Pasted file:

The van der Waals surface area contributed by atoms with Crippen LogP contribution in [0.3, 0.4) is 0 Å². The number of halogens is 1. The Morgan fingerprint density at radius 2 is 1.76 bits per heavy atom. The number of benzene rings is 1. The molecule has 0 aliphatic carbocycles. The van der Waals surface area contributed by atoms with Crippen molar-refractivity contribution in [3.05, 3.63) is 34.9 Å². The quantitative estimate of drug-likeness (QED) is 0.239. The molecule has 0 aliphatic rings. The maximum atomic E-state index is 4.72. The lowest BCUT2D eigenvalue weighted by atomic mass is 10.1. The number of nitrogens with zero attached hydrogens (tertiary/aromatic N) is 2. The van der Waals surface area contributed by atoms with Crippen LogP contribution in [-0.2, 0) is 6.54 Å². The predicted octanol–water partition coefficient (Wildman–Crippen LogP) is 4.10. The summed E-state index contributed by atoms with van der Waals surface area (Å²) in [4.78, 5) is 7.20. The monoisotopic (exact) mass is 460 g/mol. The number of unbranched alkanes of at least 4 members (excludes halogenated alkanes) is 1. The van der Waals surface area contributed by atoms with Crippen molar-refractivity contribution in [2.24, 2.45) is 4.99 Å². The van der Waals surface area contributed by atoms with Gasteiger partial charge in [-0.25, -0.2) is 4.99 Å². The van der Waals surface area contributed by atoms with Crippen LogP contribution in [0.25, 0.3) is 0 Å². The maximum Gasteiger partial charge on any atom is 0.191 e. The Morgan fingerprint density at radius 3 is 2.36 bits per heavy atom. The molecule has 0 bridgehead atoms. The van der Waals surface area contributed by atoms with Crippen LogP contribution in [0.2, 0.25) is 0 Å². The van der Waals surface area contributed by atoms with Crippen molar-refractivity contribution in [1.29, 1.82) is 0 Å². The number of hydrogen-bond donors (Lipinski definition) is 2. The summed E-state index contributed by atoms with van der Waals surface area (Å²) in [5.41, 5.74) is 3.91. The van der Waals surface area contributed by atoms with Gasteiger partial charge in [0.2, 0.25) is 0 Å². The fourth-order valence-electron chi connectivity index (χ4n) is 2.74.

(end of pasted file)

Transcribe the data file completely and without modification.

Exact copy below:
The van der Waals surface area contributed by atoms with Crippen LogP contribution in [0.3, 0.4) is 0 Å². The number of halogens is 1. The Morgan fingerprint density at radius 2 is 1.76 bits per heavy atom. The number of benzene rings is 1. The molecule has 0 aliphatic carbocycles. The van der Waals surface area contributed by atoms with Crippen molar-refractivity contribution in [3.05, 3.63) is 34.9 Å². The quantitative estimate of drug-likeness (QED) is 0.239. The molecule has 0 aliphatic rings. The maximum atomic E-state index is 4.72. The lowest BCUT2D eigenvalue weighted by atomic mass is 10.1. The number of nitrogens with zero attached hydrogens (tertiary/aromatic N) is 2. The van der Waals surface area contributed by atoms with Crippen LogP contribution in [-0.2, 0) is 6.54 Å². The predicted octanol–water partition coefficient (Wildman–Crippen LogP) is 4.10. The summed E-state index contributed by atoms with van der Waals surface area (Å²) in [4.78, 5) is 7.20. The monoisotopic (exact) mass is 460 g/mol. The number of unbranched alkanes of at least 4 members (excludes halogenated alkanes) is 1. The van der Waals surface area contributed by atoms with Crippen molar-refractivity contribution in [2.24, 2.45) is 4.99 Å². The van der Waals surface area contributed by atoms with Gasteiger partial charge in [-0.25, -0.2) is 4.99 Å². The van der Waals surface area contributed by atoms with Crippen LogP contribution in [0.25, 0.3) is 0 Å². The maximum Gasteiger partial charge on any atom is 0.191 e. The Morgan fingerprint density at radius 3 is 2.36 bits per heavy atom. The molecule has 0 bridgehead atoms. The van der Waals surface area contributed by atoms with Crippen LogP contribution in [0.2, 0.25) is 0 Å². The van der Waals surface area contributed by atoms with Crippen molar-refractivity contribution in [1.29, 1.82) is 0 Å². The number of hydrogen-bond donors (Lipinski definition) is 2. The summed E-state index contributed by atoms with van der Waals surface area (Å²) in [5.41, 5.74) is 3.91. The van der Waals surface area contributed by atoms with Gasteiger partial charge in [0.2, 0.25) is 0 Å². The fourth-order valence-electron chi connectivity index (χ4n) is 2.74.